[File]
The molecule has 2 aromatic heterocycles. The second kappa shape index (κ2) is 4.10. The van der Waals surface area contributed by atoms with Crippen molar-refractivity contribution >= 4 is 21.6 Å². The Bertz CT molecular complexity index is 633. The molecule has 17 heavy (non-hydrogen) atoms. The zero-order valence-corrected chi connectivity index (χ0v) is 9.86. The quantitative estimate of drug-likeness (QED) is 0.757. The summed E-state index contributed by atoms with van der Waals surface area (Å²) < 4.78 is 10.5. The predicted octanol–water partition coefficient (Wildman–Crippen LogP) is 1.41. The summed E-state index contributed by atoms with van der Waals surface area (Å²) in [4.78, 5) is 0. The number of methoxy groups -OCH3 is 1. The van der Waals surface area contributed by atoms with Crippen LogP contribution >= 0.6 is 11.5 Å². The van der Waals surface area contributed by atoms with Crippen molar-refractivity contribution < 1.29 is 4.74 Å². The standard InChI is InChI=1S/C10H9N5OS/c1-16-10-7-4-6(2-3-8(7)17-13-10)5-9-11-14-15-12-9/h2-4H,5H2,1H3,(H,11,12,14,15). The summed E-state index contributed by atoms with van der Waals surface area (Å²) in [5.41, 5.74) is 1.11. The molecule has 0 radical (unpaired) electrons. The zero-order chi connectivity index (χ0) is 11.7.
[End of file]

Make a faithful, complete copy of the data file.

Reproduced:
The molecule has 2 aromatic heterocycles. The second kappa shape index (κ2) is 4.10. The van der Waals surface area contributed by atoms with Crippen molar-refractivity contribution >= 4 is 21.6 Å². The Bertz CT molecular complexity index is 633. The molecule has 17 heavy (non-hydrogen) atoms. The zero-order valence-corrected chi connectivity index (χ0v) is 9.86. The quantitative estimate of drug-likeness (QED) is 0.757. The summed E-state index contributed by atoms with van der Waals surface area (Å²) < 4.78 is 10.5. The predicted octanol–water partition coefficient (Wildman–Crippen LogP) is 1.41. The summed E-state index contributed by atoms with van der Waals surface area (Å²) in [4.78, 5) is 0. The number of methoxy groups -OCH3 is 1. The van der Waals surface area contributed by atoms with Crippen LogP contribution >= 0.6 is 11.5 Å². The van der Waals surface area contributed by atoms with Crippen molar-refractivity contribution < 1.29 is 4.74 Å². The standard InChI is InChI=1S/C10H9N5OS/c1-16-10-7-4-6(2-3-8(7)17-13-10)5-9-11-14-15-12-9/h2-4H,5H2,1H3,(H,11,12,14,15). The summed E-state index contributed by atoms with van der Waals surface area (Å²) in [5.41, 5.74) is 1.11. The molecule has 0 radical (unpaired) electrons. The zero-order chi connectivity index (χ0) is 11.7.